Monday, 11 March 2013

The Book of Negroes

Abducted as an 11-year-old child from her village in West Africa and forced to walk for months to the sea in a coffle—a string of slaves— Aminata Diallo is sent to live as a slave in South Carolina. But years later, she forges her way to freedom, serving the British in the Revolutionary War and registering her name in the historic “Book of Negroes.” This book, an actual document, provides a short but immensely revealing record of freed Loyalist slaves who requested permission to leave the US for resettlement in Nova Scotia, only to find that the haven they sought was steeped in an oppression all of its own.
Aminata’s eventual return to Sierra Leone—passing ships carrying thousands of slaves bound for America—is an engrossing account of an obscure but important chapter in history that saw 1,200 former slaves embark on a harrowing back-to-Africa odyssey. Lawrence Hill is a master at transforming the neglected corners of history into brilliant imaginings, as engaging and revealing as only the best historical fiction can be. A sweeping story that transports the reader from a tribal African village to a plantation in the southern United States, from the teeming Halifax docks to the manor houses of London, The Book of Negroes introduces one of the strongest female characters in recent Canadian fiction, one who cuts a swath through a world hostile to her colour and her sex.

The Original Book of Negroes
The Book of Negroes borrows its title from a 1783 British document. It listed the names of the blacks who were awarded passage out of New York after the American Revolutionary War. These individuals had to prove they had served the British army for at least a year and that they were free. Copies of the book are available at a handful of libraries, with the original held in London, England. It contains the names and descriptions of 3,000 black men women and children.

About the Author
 
 Lawrence Hill was born in Toronto in 1957 to an interracial American couple, the civil rights activists Daniel and Donna Hill. The pair came to Canada just after marrying, wishing to raise a family in a less racially hostile environment. Lawrence's background is black and white and Canadian and American, and this range of experiences and perspectives informs his writing.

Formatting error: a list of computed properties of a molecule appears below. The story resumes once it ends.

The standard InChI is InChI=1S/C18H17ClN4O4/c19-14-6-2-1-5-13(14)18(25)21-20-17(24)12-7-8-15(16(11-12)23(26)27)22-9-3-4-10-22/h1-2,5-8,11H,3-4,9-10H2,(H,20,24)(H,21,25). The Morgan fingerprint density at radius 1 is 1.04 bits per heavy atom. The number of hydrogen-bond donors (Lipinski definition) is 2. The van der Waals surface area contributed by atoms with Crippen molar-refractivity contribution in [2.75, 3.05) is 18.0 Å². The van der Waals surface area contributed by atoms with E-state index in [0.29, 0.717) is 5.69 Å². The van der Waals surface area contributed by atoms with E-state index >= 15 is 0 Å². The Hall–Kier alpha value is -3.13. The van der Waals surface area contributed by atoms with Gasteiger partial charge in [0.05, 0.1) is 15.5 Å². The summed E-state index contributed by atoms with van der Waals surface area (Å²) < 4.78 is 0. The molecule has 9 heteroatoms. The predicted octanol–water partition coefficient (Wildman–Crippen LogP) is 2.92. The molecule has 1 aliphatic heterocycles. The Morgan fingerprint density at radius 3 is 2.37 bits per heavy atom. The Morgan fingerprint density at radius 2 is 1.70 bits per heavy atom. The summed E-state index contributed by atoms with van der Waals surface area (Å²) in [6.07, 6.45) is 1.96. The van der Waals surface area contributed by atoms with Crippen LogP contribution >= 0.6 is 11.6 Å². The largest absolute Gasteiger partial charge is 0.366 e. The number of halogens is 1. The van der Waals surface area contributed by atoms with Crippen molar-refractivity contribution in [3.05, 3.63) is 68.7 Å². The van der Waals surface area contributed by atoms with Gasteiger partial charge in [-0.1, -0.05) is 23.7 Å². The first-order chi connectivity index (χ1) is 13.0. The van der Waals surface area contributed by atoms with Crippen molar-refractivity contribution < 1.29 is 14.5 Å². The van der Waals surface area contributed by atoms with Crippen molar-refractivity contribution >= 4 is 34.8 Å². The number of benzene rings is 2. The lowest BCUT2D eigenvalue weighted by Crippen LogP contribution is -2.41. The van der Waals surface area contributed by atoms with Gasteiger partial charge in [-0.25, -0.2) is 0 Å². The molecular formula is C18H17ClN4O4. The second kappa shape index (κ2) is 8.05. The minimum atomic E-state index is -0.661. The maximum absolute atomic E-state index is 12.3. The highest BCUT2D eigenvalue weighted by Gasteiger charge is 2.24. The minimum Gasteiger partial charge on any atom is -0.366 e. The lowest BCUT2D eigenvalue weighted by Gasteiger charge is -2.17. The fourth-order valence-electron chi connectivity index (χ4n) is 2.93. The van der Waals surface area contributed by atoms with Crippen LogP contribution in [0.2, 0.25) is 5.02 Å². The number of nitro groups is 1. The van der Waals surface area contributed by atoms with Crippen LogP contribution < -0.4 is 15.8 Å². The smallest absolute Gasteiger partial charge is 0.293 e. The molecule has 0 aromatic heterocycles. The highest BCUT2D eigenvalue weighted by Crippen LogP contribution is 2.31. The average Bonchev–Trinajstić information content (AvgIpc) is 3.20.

He has written several books, including two previous novels: Some Great Thing (1992) and the immensely popular Any Known Blood (1997), a fictionalized account of his family history that crisscrosses the U.S./Canada border.
The Book of Negroes, a national bestseller, won the Commonwealth Writers' Prize for overall best book and has been widely acclaimed in Canada and internationally.
Lawrence's non-fiction works include a memoir, Black Berry, Sweet Juice: On Being Black and White in Canada and The Deserter's Tale: The Story of an Ordinary Soldier Who Walked Away from the War in Iraq , co-written with Joshua Key.
Lawrence has a B.A. in economics from Laval University and an M.A. in creative writing from Johns Hopkins University. He has worked as a reporter for the Globe and Mail and the Winnipeg Free Press and has won numerous awards, including a National Magazine Award for an article that appeared in Walrus magazine: "Is Africa's Pain Black America's Burden?" and an American Wilbur Award for best television documentary for Seeking Salvation: A History of the Black Church in Canada .
Lawrence's father, the late Daniel Hill, Sr., was the director of the Ontario Human Rights Commission and, later, Ombudsman of Ontario. His brother is the singer/songwriter Dan Hill.
Lawrence grew up in the suburb of Don Mills, Ontario, and currently lives in Burlington, Ontario, with his wife and their five children

Reviews

The Guardian
The NY Times